Dolphin's hearing compound found in insects
Auckland: A hearing system compound hitherto thought exclusive to dolphins has been discovered in a large group of insects, including crickets and grasshoppers, researchers say.
Scientists from the School of Biological Sciences, University of Auckland, with colleagues from Plant and Food Research, New Zealand, led the research with engineers from the University of Strathclyde.
They discovered that the iconic New Zealand insects, the weta, rely on a unique lipid - a compound that includes oils and fats - to hear the world around them, according to an Auckland statement.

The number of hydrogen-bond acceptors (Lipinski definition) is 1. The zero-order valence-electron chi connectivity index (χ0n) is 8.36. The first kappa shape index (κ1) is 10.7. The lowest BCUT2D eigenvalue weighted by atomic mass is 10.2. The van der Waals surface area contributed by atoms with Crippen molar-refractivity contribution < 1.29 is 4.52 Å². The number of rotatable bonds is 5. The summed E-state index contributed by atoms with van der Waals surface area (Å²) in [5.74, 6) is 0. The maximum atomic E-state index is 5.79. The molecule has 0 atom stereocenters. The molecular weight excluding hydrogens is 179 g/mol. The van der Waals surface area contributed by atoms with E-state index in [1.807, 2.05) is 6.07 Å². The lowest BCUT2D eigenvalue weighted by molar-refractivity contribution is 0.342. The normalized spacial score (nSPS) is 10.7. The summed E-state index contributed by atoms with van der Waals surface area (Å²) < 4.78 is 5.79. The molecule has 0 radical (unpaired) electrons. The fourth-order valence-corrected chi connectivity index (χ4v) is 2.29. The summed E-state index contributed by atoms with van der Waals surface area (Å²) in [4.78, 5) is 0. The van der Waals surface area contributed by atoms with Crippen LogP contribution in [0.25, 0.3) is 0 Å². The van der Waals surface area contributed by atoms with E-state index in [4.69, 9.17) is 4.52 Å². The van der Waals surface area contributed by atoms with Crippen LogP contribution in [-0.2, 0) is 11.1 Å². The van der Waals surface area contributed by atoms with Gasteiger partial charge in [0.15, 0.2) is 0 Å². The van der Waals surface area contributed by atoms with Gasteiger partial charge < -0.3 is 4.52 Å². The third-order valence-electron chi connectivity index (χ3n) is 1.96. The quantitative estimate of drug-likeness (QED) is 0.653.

James Windmill, of Strathclyde's Centre for Ultrasonic Engineering, said: "As engineers we are particularly interested in how sound interacts with certain materials and how it travels to and from a source. These findings help us to improve our fundamental knowledge and could inspire new systems in ultrasound technologies like biomedical and non-destructive testing."
"The discovery is interesting as previously only toothed whales were known to use this hearing system lipid. There are many similarities in the use of lipids to amplify the sounds and help both animal groups to hear," said Windmill.
"We don't know why animals who are so far apart in evolutionary terms have this similarity. But it opens up the possibility that others may use the same hearing system," added Windmill.